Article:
So what, many readers are doubtless thinking to themselves? Isn’t that the way the system is supposed to work? Isn’t this a victory for big government, the regulatory state?

Not hardly. Just the opposite, in fact.

Why PTS Is DOA

To an economist, the first thing that pops into mind is the question: If PTC is the greatest thing since sliced bread, why does Congress have to mandate its adoption? After all, freight railroads have been an extremely successful industry for years. Those ads touting their success in squeezing efficiency from train fuel are not hyperbole. Warren Buffett didn’t buy Burlington Northern because he thought its management was brain-dead. Why in the world wouldn’t the industry rush to adopt PTC if it were the last word in safety, since safety is vital to any successful freight operation?

The answer to that question was provided by the Reason Foundation. Thanks to the expertise of its founder, Robert Poole, the Foundation has long been recognized as the ranking expert in transportation. Policy analyst Baruch Feigenbaum gave his readers the lowdown on PTC.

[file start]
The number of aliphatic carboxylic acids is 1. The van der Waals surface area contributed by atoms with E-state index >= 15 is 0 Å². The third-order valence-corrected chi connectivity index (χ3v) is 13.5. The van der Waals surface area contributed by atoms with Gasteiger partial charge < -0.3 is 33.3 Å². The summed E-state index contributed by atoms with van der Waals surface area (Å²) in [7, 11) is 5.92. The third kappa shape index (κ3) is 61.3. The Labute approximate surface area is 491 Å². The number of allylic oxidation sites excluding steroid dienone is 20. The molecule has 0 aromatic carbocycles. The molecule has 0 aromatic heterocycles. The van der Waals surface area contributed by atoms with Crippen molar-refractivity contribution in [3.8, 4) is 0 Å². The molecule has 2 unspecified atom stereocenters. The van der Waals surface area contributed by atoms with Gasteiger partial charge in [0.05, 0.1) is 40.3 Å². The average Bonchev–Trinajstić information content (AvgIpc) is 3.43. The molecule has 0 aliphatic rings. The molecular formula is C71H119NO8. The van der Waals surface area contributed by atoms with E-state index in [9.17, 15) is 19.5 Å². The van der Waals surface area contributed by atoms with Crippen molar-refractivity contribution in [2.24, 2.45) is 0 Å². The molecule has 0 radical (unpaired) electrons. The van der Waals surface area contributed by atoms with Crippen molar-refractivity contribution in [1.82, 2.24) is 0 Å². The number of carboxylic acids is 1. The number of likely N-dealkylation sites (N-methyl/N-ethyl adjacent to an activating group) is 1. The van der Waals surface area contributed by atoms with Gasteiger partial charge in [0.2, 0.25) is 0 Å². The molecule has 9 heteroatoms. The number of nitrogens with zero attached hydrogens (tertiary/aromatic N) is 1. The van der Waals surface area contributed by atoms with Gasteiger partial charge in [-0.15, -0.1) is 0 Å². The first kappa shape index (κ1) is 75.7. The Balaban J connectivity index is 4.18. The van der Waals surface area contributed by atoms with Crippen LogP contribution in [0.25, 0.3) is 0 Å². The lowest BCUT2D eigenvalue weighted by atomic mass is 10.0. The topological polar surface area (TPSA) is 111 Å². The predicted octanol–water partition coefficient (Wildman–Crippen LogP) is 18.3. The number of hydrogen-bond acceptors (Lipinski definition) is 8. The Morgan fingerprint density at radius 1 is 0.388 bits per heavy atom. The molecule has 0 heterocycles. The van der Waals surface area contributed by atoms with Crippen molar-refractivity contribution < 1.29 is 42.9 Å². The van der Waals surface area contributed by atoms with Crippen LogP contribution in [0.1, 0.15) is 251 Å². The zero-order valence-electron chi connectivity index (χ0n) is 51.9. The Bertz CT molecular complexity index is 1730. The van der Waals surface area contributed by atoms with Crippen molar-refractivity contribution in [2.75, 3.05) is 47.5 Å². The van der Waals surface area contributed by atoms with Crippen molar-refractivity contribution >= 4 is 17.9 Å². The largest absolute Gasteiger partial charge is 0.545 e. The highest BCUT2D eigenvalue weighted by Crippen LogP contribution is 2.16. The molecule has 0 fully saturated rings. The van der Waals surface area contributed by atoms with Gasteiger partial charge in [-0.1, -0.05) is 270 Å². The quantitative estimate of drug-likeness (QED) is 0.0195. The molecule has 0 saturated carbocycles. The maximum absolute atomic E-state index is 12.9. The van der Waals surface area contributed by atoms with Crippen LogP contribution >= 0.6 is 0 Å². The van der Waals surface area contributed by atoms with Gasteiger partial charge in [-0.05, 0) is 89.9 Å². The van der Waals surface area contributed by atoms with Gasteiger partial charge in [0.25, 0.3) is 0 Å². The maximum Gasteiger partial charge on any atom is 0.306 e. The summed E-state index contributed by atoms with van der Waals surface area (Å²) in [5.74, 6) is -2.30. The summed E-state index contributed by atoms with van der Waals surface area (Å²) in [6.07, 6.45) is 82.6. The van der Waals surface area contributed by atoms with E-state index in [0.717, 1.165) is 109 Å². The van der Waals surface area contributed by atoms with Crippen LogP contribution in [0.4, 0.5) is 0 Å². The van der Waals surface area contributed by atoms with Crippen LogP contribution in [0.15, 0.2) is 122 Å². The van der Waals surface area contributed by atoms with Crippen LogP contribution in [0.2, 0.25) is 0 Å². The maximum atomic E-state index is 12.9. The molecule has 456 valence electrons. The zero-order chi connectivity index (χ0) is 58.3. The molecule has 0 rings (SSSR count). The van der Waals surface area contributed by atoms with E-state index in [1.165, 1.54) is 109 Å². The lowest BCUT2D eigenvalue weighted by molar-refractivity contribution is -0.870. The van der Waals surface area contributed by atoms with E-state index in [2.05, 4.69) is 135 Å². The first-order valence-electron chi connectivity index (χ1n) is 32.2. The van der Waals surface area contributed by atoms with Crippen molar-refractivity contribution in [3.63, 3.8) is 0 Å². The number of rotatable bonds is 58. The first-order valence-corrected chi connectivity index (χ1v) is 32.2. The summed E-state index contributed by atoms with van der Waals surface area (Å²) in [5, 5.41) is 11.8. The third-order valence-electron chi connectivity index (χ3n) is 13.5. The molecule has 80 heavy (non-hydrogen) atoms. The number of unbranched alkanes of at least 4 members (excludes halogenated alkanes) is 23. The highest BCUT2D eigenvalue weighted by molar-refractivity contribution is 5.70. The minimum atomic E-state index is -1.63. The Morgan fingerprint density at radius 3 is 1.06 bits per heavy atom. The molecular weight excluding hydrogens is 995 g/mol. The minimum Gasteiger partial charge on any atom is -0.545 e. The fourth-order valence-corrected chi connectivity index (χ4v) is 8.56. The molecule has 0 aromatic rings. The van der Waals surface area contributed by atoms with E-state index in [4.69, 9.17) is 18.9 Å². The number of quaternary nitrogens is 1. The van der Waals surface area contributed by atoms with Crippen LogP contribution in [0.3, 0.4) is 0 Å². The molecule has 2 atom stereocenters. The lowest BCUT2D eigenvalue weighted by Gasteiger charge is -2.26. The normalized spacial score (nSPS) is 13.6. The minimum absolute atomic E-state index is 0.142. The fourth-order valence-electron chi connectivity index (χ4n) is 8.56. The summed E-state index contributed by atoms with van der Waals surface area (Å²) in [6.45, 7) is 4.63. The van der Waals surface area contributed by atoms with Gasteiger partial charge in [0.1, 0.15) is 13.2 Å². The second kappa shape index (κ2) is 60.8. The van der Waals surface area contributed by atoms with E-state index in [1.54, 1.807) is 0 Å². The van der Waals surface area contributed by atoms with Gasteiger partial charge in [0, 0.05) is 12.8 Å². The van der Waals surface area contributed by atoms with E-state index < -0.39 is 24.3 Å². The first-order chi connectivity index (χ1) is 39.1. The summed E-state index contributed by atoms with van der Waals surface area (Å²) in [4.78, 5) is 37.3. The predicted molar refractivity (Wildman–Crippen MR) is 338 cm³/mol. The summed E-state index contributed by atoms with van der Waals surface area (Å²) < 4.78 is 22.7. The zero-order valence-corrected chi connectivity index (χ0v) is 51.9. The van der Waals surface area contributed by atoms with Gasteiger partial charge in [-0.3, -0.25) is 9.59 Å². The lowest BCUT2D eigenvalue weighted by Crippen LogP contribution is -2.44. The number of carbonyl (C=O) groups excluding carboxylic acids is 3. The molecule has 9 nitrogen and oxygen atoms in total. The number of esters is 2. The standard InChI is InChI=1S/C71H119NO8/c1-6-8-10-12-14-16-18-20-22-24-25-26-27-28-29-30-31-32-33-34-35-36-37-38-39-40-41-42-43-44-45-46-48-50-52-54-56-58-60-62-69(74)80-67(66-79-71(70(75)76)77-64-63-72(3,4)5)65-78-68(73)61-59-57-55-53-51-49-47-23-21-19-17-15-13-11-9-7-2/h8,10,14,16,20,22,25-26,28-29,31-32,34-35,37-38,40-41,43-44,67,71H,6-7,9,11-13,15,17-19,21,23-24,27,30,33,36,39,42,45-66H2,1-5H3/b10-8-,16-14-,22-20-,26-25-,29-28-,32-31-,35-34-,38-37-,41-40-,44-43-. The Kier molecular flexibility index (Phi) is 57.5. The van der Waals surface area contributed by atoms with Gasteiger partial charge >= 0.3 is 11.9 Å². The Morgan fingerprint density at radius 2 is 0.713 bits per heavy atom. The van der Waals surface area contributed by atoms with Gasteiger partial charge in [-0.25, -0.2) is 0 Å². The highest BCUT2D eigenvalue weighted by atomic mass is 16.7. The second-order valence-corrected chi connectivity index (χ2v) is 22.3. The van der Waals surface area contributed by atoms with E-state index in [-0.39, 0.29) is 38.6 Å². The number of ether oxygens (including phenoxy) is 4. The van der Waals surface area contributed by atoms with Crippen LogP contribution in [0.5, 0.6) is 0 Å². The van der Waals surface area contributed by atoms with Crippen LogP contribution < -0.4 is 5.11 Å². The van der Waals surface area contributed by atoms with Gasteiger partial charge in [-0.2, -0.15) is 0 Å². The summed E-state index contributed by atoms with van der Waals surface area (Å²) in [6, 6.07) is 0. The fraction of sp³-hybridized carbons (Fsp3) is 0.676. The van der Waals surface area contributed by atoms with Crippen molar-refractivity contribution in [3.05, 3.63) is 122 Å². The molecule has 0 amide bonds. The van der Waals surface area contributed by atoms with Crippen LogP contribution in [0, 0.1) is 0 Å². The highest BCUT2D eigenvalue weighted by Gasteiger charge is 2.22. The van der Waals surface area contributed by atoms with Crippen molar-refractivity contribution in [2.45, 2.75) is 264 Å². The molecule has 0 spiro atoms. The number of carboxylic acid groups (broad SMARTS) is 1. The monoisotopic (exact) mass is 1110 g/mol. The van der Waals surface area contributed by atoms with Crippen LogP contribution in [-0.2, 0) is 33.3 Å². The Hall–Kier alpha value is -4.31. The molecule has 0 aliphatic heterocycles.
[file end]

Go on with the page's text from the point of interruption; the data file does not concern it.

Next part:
The Federal Railroad Administration performed a cost-benefit study on PTC technology. It found a projected benefit range (discounted present value) of $0-$400 million. But the cost was $13 billion. Whoops. That means that for every $1 of (maximum) benefit, it cost $20 to install.